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Kenya’s Hides, Skins fetch higher export tax
The need to move the country’s leather sector from semi-processed (wet blue) to end-stages of leather processing compelled the Government to revise the export tax on raw hides and skins. The Government has increased export tax on raw hides and skins from 40 percent to 80 percent to encourage value addition.
The new taxation policy is already in force and it’s being implemented through the Kenya Revenue Authority (KRA) which thus levies 80 percent Free on Board (FOB) export tax on behalf of the Government. In addition, the Veterinary Department levies an additional 2 percent of the FOB Value as Veterinary Services Development Fund (VSDF).
However, the export tax on wet blue and crust still remains at 1 percent and 0.5 percent respectively. There are no levies charged on the export of finished leather.
This development was found necessary following a huge deficit of raw materials that hit the country in the recent past due to massive exports of raw hides and skins. As a result, the Government has deemed it wise to push for reforms in the sector which will see a shift to processing of leather to final stages.
In order to move forward, the Government is putting measures into place to encourage players in the industry to indulge in processing of leather into finishing as well as value addition. This is more rewarding than having it at the wet-blue stage, as it is mostly the case. Some of these include; revision of policies on taxation policies, building of capacities of the sector players, creation of markets and export promotions for the country’s leather and leather products,  to name but a few. Existing statistics show that between the years 2009 and 2010, the world’s economy registered more income by trading in finished leather and value added products than in semi-processed (wet blue) and crust leather. For instance, during this period, semi-processed leather fetched USD 3.0 billion while raw hides and skins brought in USD 5.2 billion translating to 3.9 percent and 6.7 percent for the former and latter respectively. On the other hand, crust and finished leather injected a total of USD 10 billion reflected by a percentage of 12.9. Further, the footwear’s contributions stood at USD 47 billion while that of leather goods and products (including gloves) was rated at USD 12.3 billion reflective of 60.6 and 15.9 percentages correspondingly.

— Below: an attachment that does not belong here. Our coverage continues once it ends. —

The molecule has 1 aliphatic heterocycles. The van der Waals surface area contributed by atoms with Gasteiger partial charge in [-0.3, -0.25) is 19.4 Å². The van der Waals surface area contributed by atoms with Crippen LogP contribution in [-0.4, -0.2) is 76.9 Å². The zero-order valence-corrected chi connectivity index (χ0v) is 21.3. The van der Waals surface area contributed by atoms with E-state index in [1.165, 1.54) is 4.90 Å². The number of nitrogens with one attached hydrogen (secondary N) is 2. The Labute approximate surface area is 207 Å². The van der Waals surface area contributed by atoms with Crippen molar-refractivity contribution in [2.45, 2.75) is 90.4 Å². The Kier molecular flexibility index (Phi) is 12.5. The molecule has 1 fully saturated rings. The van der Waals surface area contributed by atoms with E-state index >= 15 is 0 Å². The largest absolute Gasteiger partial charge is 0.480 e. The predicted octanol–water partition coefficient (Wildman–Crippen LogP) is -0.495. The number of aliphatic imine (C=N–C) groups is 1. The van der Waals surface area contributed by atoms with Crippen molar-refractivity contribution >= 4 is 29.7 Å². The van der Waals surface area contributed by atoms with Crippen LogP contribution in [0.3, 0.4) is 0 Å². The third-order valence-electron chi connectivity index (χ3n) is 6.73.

Based on the above, it’s worth noting that investors stand to gain much more by embracing value addition. Although Kenya has not taken full advantage of the potential under the sector; indications are that there is still room to explore that line.  The leather industry whose earnings currently stand at Kshs 9 billion has exhibited prospective for growth, a factor attributed to existence of favourable developmental conditions.
 
 
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